Mr. George Wyeth
Specialization: Business
Home institution in US: U.S. Environmental Protection Agency, Washington, D.C.
Host Institution in India: Symbiosis Centre of Management
and Human Resource Development, Pune, Maharashtra  
Start date/Month in India: January 2013
Duration of grant: 4 months

Brief Bio:
Mr. Wyeth is Director of Integrated Environmental Strategies at the U.S. Environmental Protection Agency (EPA). He is responsible for identifying and developing strategies that promote a sustainable economy by advancing both environmental and economic goals. His organization advises EPA senior management on catalyzing private sector sustainability initiatives to maximize their impact and broaden their adoption by businesses and other organizations.

Mr. Wyeth is a lawyer and policy analyst by training. He received his B.A. in Government from Lawrence University in 1973; his M.P.P. from the University of California, Berkeley, in 1975; and his J.D. from Yale Law School in 1982. He has worked in a number of legal and policy positions with the EPA since 1989. Previously he was an attorney with the Minneapolis firm of Leonard, Street and Deinard, and a policy analyst with the Wisconsin Legislative Fiscal Bureau. He is a frequent speaker on the use of business productivity strategies to advance sustainability and has published articles in the legal literature on the changing role of environmental protection agencies and on regulatory “takings” of private property. Most recently he was a contributor to Principles of Constitutional Environmental Law (American Bar Association and Environmental Law Institute 2011).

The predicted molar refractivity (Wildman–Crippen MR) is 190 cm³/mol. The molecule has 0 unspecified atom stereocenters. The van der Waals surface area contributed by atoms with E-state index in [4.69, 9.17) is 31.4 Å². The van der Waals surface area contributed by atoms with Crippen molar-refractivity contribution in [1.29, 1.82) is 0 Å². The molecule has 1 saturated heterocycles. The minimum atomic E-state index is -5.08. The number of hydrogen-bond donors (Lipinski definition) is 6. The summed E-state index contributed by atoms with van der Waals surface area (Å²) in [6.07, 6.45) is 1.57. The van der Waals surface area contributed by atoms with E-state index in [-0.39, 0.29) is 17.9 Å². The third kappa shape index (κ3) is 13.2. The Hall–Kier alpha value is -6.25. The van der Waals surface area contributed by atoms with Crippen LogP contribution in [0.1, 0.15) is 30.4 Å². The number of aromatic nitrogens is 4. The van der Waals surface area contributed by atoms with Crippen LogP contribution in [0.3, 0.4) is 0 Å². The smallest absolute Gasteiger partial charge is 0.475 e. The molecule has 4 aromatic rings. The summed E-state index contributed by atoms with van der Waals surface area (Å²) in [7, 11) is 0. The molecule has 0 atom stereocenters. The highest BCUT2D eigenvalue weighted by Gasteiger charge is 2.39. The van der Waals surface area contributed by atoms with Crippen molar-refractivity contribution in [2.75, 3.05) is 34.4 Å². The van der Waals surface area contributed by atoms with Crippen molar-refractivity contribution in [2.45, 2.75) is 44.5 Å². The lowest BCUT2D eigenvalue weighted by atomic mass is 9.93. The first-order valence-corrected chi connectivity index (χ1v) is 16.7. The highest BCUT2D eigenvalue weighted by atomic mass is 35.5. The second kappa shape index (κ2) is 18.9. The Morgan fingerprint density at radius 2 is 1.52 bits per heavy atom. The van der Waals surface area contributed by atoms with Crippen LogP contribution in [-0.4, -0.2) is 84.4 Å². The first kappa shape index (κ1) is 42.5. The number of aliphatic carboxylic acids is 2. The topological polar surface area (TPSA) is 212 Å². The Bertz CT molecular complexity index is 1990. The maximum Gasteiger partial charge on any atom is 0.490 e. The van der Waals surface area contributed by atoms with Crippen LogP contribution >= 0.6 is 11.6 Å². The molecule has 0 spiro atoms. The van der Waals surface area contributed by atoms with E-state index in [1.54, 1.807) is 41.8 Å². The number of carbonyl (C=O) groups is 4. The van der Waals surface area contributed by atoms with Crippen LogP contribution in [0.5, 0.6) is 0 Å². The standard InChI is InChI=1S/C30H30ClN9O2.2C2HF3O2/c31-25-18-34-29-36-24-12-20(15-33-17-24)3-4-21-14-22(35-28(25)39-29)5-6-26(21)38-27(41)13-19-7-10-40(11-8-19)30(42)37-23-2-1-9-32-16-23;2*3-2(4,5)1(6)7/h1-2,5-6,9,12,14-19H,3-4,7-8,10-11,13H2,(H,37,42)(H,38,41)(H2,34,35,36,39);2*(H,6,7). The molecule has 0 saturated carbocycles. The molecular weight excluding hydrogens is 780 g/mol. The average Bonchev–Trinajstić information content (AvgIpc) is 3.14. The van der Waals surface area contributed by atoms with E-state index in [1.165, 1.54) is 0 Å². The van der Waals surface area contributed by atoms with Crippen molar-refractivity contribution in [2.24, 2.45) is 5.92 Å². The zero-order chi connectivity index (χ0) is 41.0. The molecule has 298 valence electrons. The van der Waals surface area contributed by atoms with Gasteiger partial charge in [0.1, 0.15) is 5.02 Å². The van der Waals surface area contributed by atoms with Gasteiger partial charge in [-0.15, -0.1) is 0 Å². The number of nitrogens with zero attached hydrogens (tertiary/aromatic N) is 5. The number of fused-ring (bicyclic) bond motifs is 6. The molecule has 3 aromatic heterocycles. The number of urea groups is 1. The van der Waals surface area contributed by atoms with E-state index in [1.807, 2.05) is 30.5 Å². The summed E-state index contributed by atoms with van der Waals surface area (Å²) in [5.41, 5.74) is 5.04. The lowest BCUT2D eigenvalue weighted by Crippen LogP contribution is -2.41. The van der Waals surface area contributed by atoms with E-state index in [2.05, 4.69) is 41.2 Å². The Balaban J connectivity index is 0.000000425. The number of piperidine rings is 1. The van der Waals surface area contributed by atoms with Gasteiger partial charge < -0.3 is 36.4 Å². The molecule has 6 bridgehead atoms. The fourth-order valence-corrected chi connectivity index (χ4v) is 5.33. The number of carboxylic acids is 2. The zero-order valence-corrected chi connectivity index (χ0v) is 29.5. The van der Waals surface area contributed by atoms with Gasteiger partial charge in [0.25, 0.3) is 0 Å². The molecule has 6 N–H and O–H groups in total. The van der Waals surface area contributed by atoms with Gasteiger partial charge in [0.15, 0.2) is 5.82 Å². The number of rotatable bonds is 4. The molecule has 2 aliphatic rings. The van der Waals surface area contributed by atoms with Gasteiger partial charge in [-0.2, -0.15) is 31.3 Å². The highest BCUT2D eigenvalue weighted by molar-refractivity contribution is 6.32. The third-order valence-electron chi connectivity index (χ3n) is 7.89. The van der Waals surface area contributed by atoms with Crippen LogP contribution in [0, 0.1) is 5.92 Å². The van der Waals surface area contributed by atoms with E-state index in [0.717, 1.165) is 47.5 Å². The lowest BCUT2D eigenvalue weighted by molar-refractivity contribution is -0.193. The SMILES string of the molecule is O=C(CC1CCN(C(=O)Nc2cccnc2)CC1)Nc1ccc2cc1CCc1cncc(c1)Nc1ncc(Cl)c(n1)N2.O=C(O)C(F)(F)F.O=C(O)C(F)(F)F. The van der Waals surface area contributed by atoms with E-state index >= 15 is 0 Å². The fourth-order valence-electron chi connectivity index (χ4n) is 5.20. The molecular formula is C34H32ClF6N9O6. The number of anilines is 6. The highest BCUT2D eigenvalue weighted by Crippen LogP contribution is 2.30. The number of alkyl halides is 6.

India’s manufacturing sector is growing at a rapid rate, but output still lags that of nations such as China, Mexico and Brazil; manufacturing firms must therefore become more competitive on the global market. Indian manufacturing firms also lag in their commitment to sustainability. Mr. Wyeth’s Fulbright research project will investigate the potential for business strategies aimed at improving productivity and quality to promote both competitiveness and sustainability by eliminating waste of energy, water and materials. The “lean and green” connection is well known in developed economies; the aim of this project is to assess its potential in a developing economy.